André Ventura, leader of Portugal’s radical right populist Chega Party
Portugal’s snap general election in late January drew international attention, thanks to the surprise outright majority of the incumbent left-of-center Socialist Party. It was a historic result for the PS, which had relied since 2015 on the support of two radical left parties to hold power.
At a time when many of the PS’s European counterparts struggle, it was little wonder that social democrats looked to Portugal for inspiration. But look beyond the surface of stability, and you’ll discover significant transformations in the Portuguese party system, particularly on the right.
Traditionally occupied by the center-right Social Democratic Party (PSD) — still the second largest party, and the Christian Democrat CDS-PP, the political right began to fragment in 2019 with the emergence of the populist radical-right Chega (Enough) and the Liberal Initiative (IL).
In 2022, Chega and IL rose from one seat each in the legislature to 12 and 8 MPs, respectively. In contrast, CDS-PP — a reliable coalition partner for the PSD — was left with no seats. With only a 28% vote share, the PSD made no advance on its 2019 performance and largely failed to meet expectations. In a more polarized party system, Chega and IL are adopting more radical positions than the now defunct CDS-PP — Chega on both cultural and socio-economic issues and IL on socio-economic matters.
Established in 2019 by the former PSD militant André Ventura, Chega is now the third-largest party in Parliament after leaping from 1.3% in that year’s vote to 7.2% in 2022. Chega’s leader had already performed strongly in the 2021 Presidential election, garnering 12% of the vote, and opinion polling has been relatively stable between 2020 and 2022, showing 5% to 9% backing.
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Chega’s rapid growth is not just because of current circumstances. Researchers have identified a latent social “demand” for such a party, given the prevalence of populist attitudes among the Portuguese population. Indeed, these attitudes are so widespread that one may wonder why Chega’s standing is not higher.
Chega’s vote share is still below the average for radical-right parties in Western Europe. It has not yet benefited from the political opportunities that have aided many of its European counterparts, given the low salience of immigration as a concern amongst the Portuguese.
Ventura does better in municipalities with higher shares of Roma people, whom his rhetoric often targets. Still, Portugal seemingly remains “semi-detached” from this world, with specific socio-economic conditions and differences in the class and educational composition of its electorate.
But Chega’s rise clearly shows that there is a constituency for its claims, and its influence on the election’s results might be even more profound. Analysts have frequently noted that the concentration of the left-of-center vote in the Socialist Party, with an increase in turnout, were at least partially spurred by fear of a right-wing majority including Chega. Among the leaders of major parties, Ventura has the most negative evaluations in opinion polls: he scores 2.3 on a scale with 1 as very negative and 10 as very positive.
The leader of the center-right PSD, Rui Rio, said during the campaign that his party rejected an alliance with Chega, but his reassurances often seemed half-hearted or equivocal. At the same time, the PS was not receptive to his claimed willingness to negotiate. And there was a precedent for a PSD coalition with Chega: after the 2020 regional election in the Azores, the mainstream right consented to a series of demands by the populist party in exchange for its Parliamentary support. These included the reduction of “welfare dependency” (2subsidiodependência”), one of Ventura’s favourite policies.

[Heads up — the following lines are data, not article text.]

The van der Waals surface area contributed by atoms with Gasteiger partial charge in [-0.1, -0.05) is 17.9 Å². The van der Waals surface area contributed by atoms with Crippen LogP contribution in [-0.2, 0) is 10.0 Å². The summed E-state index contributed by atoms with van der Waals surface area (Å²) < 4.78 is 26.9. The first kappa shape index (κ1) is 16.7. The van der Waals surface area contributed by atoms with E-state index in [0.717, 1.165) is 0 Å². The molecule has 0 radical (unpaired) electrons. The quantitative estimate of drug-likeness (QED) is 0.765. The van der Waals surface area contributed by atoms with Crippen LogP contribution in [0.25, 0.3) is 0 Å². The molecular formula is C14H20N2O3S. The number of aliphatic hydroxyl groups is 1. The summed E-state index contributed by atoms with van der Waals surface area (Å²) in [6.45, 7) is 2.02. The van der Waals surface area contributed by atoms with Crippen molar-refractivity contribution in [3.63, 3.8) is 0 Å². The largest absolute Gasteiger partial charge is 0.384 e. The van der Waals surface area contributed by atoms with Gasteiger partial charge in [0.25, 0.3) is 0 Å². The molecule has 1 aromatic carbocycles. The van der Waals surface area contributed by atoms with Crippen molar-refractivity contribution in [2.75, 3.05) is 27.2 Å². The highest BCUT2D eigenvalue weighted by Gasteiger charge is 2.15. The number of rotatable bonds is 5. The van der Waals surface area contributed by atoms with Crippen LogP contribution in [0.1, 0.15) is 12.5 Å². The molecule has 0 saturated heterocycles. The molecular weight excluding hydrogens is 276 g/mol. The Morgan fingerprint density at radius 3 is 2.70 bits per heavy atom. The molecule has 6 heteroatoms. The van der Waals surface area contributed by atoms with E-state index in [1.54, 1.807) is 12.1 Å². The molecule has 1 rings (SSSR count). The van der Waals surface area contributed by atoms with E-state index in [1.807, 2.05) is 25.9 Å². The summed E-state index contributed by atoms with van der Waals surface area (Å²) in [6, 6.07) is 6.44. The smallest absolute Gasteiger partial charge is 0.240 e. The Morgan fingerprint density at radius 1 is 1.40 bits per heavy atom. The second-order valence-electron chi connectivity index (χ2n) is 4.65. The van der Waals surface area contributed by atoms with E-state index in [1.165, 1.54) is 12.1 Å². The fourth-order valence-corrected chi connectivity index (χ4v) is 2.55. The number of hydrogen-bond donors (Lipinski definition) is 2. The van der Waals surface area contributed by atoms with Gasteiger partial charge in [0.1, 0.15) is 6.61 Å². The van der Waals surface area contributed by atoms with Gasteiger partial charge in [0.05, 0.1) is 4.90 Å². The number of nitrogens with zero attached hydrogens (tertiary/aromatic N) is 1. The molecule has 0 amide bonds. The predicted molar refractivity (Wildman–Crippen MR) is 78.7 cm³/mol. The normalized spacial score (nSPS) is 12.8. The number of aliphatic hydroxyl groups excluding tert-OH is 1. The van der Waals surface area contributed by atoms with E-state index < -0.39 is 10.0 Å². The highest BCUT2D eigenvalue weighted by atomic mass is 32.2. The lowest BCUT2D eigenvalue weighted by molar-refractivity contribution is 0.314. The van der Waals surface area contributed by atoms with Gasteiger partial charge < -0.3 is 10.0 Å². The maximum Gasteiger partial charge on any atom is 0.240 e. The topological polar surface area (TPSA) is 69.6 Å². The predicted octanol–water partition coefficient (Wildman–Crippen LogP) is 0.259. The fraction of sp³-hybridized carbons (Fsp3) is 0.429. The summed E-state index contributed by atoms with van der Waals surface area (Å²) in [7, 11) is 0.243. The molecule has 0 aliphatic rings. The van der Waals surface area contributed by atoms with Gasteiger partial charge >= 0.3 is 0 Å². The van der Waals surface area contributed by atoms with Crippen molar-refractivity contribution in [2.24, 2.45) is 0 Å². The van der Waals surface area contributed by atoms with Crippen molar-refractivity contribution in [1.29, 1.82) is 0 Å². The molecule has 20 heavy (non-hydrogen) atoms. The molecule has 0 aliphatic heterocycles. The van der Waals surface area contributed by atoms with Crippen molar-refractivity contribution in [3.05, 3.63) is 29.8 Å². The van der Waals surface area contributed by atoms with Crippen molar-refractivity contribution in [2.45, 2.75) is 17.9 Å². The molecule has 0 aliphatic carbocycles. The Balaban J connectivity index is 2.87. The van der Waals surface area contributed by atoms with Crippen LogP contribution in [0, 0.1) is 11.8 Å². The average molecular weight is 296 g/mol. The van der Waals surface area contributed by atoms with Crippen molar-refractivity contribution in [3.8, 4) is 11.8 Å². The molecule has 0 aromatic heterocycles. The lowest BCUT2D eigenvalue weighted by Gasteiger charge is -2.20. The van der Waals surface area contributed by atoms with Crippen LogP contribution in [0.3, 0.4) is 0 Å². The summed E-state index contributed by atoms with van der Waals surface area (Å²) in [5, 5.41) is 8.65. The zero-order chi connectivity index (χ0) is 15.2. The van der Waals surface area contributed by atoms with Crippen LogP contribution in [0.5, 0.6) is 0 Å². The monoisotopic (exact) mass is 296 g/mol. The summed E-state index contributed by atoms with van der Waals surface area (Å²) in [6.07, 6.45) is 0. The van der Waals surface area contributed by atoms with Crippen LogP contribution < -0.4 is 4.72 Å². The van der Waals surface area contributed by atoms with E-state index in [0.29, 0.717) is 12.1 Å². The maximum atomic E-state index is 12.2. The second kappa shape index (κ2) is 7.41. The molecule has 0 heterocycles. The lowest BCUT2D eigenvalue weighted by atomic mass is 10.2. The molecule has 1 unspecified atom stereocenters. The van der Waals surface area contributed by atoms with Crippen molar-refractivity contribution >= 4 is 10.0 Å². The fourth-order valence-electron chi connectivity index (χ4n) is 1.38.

Is Chega Here to Stay?
As elsewhere in Europe, the rise of the radical right in Portugal poses a challenge to the mainstream right as it spurs debate on potential alliances, including within the PSD. Much depends on the future leadership of the PSD.
But this is not just a matter for right-wing politics. Bringing together moderate parties in Portugal is complicated, not least because the country has no tradition of “grand coalitions” with a single exception in the 1980s. What Portugal does have is a tradition of minority governments, albeit mainly on the center-left.
The future inclusion or exclusion of Chega from Portuguese politics — and power — does not depend only on the mainstream right. It could also hinge on the future willingness of the center-left to accept governmence by a minority right-wing government that excludes the radical right.
For now, the center-left is firmly committed to a strategy of ostracizing Chega. It excluded the populists from talks with other parties and defended rejecton of the party’s candidate for Vice President of the Parliament. This has sparked much discussion, with both principled and strategic arguments, as to whether a cordon sanitaire approach is the best one.An adversarial strategy might be unwise if the goal is to prevent the growth of the radical right: given it attention might increase the salience of its preferred issues. At the same time, the confrontation might weaken the centre-left’s competitor, the centre-right.
If the PS is inclined towards a principled rejection of Chega and its ideas, it should consider that this does not necessarily require a permanent adversarial posture. Indeed, a dismissive strategy may be more effective, not least in a scenario where many of Chega’s “core issues” seem of little importance to the average Portuguese citizen.